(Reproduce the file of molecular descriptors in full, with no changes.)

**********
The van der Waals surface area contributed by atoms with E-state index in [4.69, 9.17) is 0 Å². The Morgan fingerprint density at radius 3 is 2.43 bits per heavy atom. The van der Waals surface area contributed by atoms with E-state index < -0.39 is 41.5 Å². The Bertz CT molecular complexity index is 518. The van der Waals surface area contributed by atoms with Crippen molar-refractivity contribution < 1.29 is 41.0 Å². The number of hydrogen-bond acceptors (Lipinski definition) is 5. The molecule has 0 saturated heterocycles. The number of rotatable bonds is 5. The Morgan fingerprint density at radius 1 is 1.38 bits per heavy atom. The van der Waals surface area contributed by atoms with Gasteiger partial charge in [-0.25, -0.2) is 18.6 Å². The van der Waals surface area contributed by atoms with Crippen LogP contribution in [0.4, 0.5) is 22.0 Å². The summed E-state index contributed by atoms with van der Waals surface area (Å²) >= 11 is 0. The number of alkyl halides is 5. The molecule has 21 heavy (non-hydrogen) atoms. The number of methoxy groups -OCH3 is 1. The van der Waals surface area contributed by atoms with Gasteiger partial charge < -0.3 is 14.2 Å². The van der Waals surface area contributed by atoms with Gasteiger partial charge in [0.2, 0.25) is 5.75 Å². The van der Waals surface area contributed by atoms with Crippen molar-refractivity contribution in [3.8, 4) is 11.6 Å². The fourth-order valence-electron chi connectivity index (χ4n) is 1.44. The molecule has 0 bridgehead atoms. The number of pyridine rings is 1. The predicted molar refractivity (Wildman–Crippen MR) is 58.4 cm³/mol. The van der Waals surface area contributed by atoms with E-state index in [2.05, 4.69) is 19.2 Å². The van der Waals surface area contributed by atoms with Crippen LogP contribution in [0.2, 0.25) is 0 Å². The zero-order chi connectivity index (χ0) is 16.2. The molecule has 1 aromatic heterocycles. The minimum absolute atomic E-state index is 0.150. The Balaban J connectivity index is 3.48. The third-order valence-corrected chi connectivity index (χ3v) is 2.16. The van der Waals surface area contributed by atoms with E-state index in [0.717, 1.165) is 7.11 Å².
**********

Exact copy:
The van der Waals surface area contributed by atoms with E-state index in [4.69, 9.17) is 0 Å². The Morgan fingerprint density at radius 3 is 2.43 bits per heavy atom. The van der Waals surface area contributed by atoms with E-state index < -0.39 is 41.5 Å². The Bertz CT molecular complexity index is 518. The van der Waals surface area contributed by atoms with Crippen molar-refractivity contribution < 1.29 is 41.0 Å². The number of hydrogen-bond acceptors (Lipinski definition) is 5. The molecule has 0 saturated heterocycles. The number of rotatable bonds is 5. The Morgan fingerprint density at radius 1 is 1.38 bits per heavy atom. The van der Waals surface area contributed by atoms with Gasteiger partial charge in [-0.25, -0.2) is 18.6 Å². The van der Waals surface area contributed by atoms with Crippen LogP contribution in [0.4, 0.5) is 22.0 Å². The summed E-state index contributed by atoms with van der Waals surface area (Å²) >= 11 is 0. The number of alkyl halides is 5. The molecule has 21 heavy (non-hydrogen) atoms. The number of methoxy groups -OCH3 is 1. The van der Waals surface area contributed by atoms with Gasteiger partial charge < -0.3 is 14.2 Å². The van der Waals surface area contributed by atoms with Gasteiger partial charge in [0.2, 0.25) is 5.75 Å². The van der Waals surface area contributed by atoms with Crippen molar-refractivity contribution in [3.8, 4) is 11.6 Å². The fourth-order valence-electron chi connectivity index (χ4n) is 1.44. The molecule has 0 bridgehead atoms. The number of pyridine rings is 1. The predicted molar refractivity (Wildman–Crippen MR) is 58.4 cm³/mol. The van der Waals surface area contributed by atoms with E-state index in [2.05, 4.69) is 19.2 Å². The van der Waals surface area contributed by atoms with Crippen LogP contribution in [0.2, 0.25) is 0 Å². The zero-order chi connectivity index (χ0) is 16.2. The molecule has 1 aromatic heterocycles. The minimum absolute atomic E-state index is 0.150. The Balaban J connectivity index is 3.48. The third-order valence-corrected chi connectivity index (χ3v) is 2.16. The van der Waals surface area contributed by atoms with E-state index in [0.717, 1.165) is 7.11 Å².